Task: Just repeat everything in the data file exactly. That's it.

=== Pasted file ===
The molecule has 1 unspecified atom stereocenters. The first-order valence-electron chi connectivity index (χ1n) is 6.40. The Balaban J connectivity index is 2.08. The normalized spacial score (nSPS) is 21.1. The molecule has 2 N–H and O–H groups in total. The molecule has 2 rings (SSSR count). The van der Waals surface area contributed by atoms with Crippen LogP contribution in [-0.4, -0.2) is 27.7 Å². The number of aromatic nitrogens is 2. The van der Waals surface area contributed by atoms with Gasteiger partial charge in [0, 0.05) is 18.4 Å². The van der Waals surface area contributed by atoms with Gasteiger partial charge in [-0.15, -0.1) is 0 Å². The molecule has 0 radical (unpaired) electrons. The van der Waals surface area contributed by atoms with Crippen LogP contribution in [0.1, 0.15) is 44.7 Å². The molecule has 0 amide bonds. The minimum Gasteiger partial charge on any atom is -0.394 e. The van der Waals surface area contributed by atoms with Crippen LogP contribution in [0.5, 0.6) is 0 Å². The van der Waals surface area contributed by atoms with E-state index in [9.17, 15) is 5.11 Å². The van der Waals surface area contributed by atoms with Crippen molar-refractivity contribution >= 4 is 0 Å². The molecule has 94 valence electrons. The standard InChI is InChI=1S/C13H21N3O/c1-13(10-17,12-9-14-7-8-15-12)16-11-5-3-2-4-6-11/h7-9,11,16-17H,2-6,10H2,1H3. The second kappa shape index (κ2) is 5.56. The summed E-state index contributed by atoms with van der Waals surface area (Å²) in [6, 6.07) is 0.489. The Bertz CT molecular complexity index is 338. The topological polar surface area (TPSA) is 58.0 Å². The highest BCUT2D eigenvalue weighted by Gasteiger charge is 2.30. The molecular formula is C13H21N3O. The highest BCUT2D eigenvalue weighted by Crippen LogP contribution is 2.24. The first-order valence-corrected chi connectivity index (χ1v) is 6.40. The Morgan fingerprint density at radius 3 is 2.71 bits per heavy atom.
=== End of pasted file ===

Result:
The molecule has 1 unspecified atom stereocenters. The first-order valence-electron chi connectivity index (χ1n) is 6.40. The Balaban J connectivity index is 2.08. The normalized spacial score (nSPS) is 21.1. The molecule has 2 N–H and O–H groups in total. The molecule has 2 rings (SSSR count). The van der Waals surface area contributed by atoms with Crippen LogP contribution in [-0.4, -0.2) is 27.7 Å². The number of aromatic nitrogens is 2. The van der Waals surface area contributed by atoms with Gasteiger partial charge in [0, 0.05) is 18.4 Å². The van der Waals surface area contributed by atoms with Gasteiger partial charge in [-0.15, -0.1) is 0 Å². The molecule has 0 radical (unpaired) electrons. The van der Waals surface area contributed by atoms with Crippen LogP contribution in [0.1, 0.15) is 44.7 Å². The molecule has 0 amide bonds. The minimum Gasteiger partial charge on any atom is -0.394 e. The van der Waals surface area contributed by atoms with Crippen LogP contribution in [0.5, 0.6) is 0 Å². The van der Waals surface area contributed by atoms with E-state index in [9.17, 15) is 5.11 Å². The van der Waals surface area contributed by atoms with Crippen molar-refractivity contribution >= 4 is 0 Å². The molecule has 94 valence electrons. The standard InChI is InChI=1S/C13H21N3O/c1-13(10-17,12-9-14-7-8-15-12)16-11-5-3-2-4-6-11/h7-9,11,16-17H,2-6,10H2,1H3. The second kappa shape index (κ2) is 5.56. The summed E-state index contributed by atoms with van der Waals surface area (Å²) in [6, 6.07) is 0.489. The Bertz CT molecular complexity index is 338. The topological polar surface area (TPSA) is 58.0 Å². The highest BCUT2D eigenvalue weighted by Gasteiger charge is 2.30. The molecular formula is C13H21N3O. The highest BCUT2D eigenvalue weighted by Crippen LogP contribution is 2.24. The first-order valence-corrected chi connectivity index (χ1v) is 6.40. The Morgan fingerprint density at radius 3 is 2.71 bits per heavy atom.